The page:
Cactus also offers language immersion holidays in more than 30 languages, in 60 countries and 500 destinations worldwide. 

What kind of people teach EFL?

The reasons why and when people choose to teach EFL can be loosely categorised, but not really the people themselves. They come from far and wide, from a variety of age groups and from a huge assortment of professional and academic backgrounds.

Perhaps this is due to the fact that every native, or near native, English speaker possesses a proficiency in the main skill that needs to be imparted – English. Granted, this doesn’t mean that everyone will be a great teacher, but the basic skill that they will be required to teach is there, and the rest can be improved.

There are lots of reasons why people choose to teach EFL, but there tend to be four main groups of people: people taking a gap year, people taking a career break, people who want a retirement or second career option and people who want a full-blown career in TEFL.

A gap year activity

So-called ‘gappers’ tend to be in the 18-25 bracket, and are normally taking a year out just before or after they have finished their studies. Sometimes the main impetus for them to train in TEFL is so that they can spend a year abroad in a specific country in order to hone or learn foreign language skills.  For others, it is simply a way for them to see new parts of the world and learn more about different cultures. Other gap year TEFLers may be teaching as part of wider volunteering type-projects, normally in developing countries around the world. TEFL can certainly be a ‘worthwhile’ project to undertake in this type of year off from work or study, and skills that are learnt through teaching will be a welcome addition to the CV of anyone trying to get onto the career ladder.

A career break option

Teaching TEFL as part of a career break is similar to teaching on a gap year in terms of its length and appeal -many people who take gap years or careers breaks have the same reasons for wanting to do so and are only looking to be away for a year or two at the most. Career breakers tend normally to be a little older – between 25 and 35 in general. Although sometimes both career breakers and ‘gappers’ train in TEFL with a specific goal in mind – to find a job in a certain area of the world and stay there for a set amount of time – others train in TEFL more as a ‘back up’ option. There is usually casual work available on the travelling route, and having a TEFL certificate in your back pocket will certainly come in handy if you come across informal teaching work and want to top up your funds along the way.

A second career, or retirement project

It’s interesting to note that one of the first questions asked by the majority of potential TEFL course applicants over the age of 45 is ‘am i too old’? This must mean, I suppose, that TEFL is still largely associated with this kind of gap-year/career break travel. The answer to the question of course though, is no. Trends over the last 10 years or so (admittedly before the recession struck) have been that people retire from their main profession earlier, and consider relocating to the likes of France and Spain to enjoy their retirement in warmer climates. Both of this things have encouraged far more people within this stage of life to consider TEFL, either as a way to ‘give something back’ via voluntary work in the UK, to make a bit of extra money via private tutoring, or for those who relocate abroad, as a way to integrate into the local community.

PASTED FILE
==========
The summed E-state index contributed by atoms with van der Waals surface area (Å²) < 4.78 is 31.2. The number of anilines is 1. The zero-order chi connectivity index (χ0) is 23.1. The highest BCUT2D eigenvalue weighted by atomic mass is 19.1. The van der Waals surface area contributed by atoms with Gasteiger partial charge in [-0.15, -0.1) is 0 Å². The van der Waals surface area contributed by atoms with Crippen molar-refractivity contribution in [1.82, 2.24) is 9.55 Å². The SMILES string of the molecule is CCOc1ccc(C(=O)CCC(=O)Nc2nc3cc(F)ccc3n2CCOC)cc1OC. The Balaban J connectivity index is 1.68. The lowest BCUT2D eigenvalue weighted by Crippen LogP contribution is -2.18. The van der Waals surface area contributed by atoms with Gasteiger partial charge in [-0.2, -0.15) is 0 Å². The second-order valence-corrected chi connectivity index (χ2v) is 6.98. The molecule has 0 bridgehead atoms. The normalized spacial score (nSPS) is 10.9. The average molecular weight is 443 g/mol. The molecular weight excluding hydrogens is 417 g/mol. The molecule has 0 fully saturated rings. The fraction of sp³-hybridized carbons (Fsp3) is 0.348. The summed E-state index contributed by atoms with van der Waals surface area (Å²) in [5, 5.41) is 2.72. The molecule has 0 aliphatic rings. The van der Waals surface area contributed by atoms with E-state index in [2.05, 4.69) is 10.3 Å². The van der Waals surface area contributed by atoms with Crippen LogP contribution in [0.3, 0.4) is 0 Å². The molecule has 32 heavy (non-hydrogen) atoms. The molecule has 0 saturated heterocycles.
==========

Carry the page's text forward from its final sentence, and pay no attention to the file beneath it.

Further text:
A long-term career

Often people who start off teaching TEFL as a gap year or career break option enjoy it so much that they end up making a career out of it. Other people, although less abundant in number, know right from the start that TEFL is the career path they want to follow and train for this accordingly. They may also choose to study for an MA in TESOL. It could be that they have permanent plans to relocate to a country and set up a school, or simply that they want to remain in the UK and teach or train within language schools, or the lifelong learning sector.

In short, there really is no one type of person who teaches TEFL, and one reason for why people choose to do so. The industry comprises a mix of short-term teachers and long-term teachers, those who are doing it for money and those who teach on a voluntary basis, those who teach in the UK and those who teach abroad. The good thing about TEFL is that there are opportunities and suitable courses for everyone, irrespective of what capacity they hope to teach in.

More about TEFL courses worldwide

More about TEFL in different countries around the world

What are university foundation courses and who are they designed for?

What do the foundation programmes involve?

The exact format of these courses can vary from centre to centre, but they tend to be a year in length, and usually include English language tuition, classes in core study skills and specialist modules depending on what you want to go on to study at university.

Who is eligible to apply?

Foundation year programmes are usually open to students over the age of 16, and an entrance requirement is that they have satisfactorily completed secondary or high school in their home country. Students are also normally required to have an IELTS level of English of around 4.5 (TOEFL – 477).

What are the benefits to students?

Aside from expert tuition and great preparation in study skills, university foundation courses also offer students an all-important opportunity to familiarise themselves with the British way of life prior to starting independent study at university. Being integrated into the culture can prove priceless when it comes to settling into university life and starting your degree.